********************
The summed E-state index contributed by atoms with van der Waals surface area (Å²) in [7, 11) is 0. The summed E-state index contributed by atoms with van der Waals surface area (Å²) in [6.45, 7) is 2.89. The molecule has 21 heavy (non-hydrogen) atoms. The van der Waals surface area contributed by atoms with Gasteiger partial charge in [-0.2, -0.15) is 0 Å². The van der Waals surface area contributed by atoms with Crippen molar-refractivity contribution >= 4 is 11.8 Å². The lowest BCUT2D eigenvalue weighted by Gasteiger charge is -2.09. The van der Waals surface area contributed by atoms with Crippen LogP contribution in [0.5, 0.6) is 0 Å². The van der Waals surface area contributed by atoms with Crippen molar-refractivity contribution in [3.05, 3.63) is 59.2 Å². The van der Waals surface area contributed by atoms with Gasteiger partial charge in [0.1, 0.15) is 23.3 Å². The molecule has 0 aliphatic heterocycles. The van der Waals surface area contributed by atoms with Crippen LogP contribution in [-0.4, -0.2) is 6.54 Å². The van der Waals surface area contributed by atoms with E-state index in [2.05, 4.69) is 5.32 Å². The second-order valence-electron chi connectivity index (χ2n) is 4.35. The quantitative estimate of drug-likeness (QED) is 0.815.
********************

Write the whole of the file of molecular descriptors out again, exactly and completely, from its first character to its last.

The summed E-state index contributed by atoms with van der Waals surface area (Å²) in [7, 11) is 0. The summed E-state index contributed by atoms with van der Waals surface area (Å²) in [6.45, 7) is 2.89. The molecule has 21 heavy (non-hydrogen) atoms. The van der Waals surface area contributed by atoms with Gasteiger partial charge in [-0.2, -0.15) is 0 Å². The van der Waals surface area contributed by atoms with Crippen molar-refractivity contribution >= 4 is 11.8 Å². The lowest BCUT2D eigenvalue weighted by Gasteiger charge is -2.09. The van der Waals surface area contributed by atoms with Crippen LogP contribution in [0.5, 0.6) is 0 Å². The van der Waals surface area contributed by atoms with Crippen molar-refractivity contribution in [3.05, 3.63) is 59.2 Å². The van der Waals surface area contributed by atoms with Gasteiger partial charge in [0.1, 0.15) is 23.3 Å². The molecule has 0 aliphatic heterocycles. The van der Waals surface area contributed by atoms with Crippen LogP contribution in [-0.4, -0.2) is 6.54 Å². The van der Waals surface area contributed by atoms with E-state index in [2.05, 4.69) is 5.32 Å². The second-order valence-electron chi connectivity index (χ2n) is 4.35. The quantitative estimate of drug-likeness (QED) is 0.815.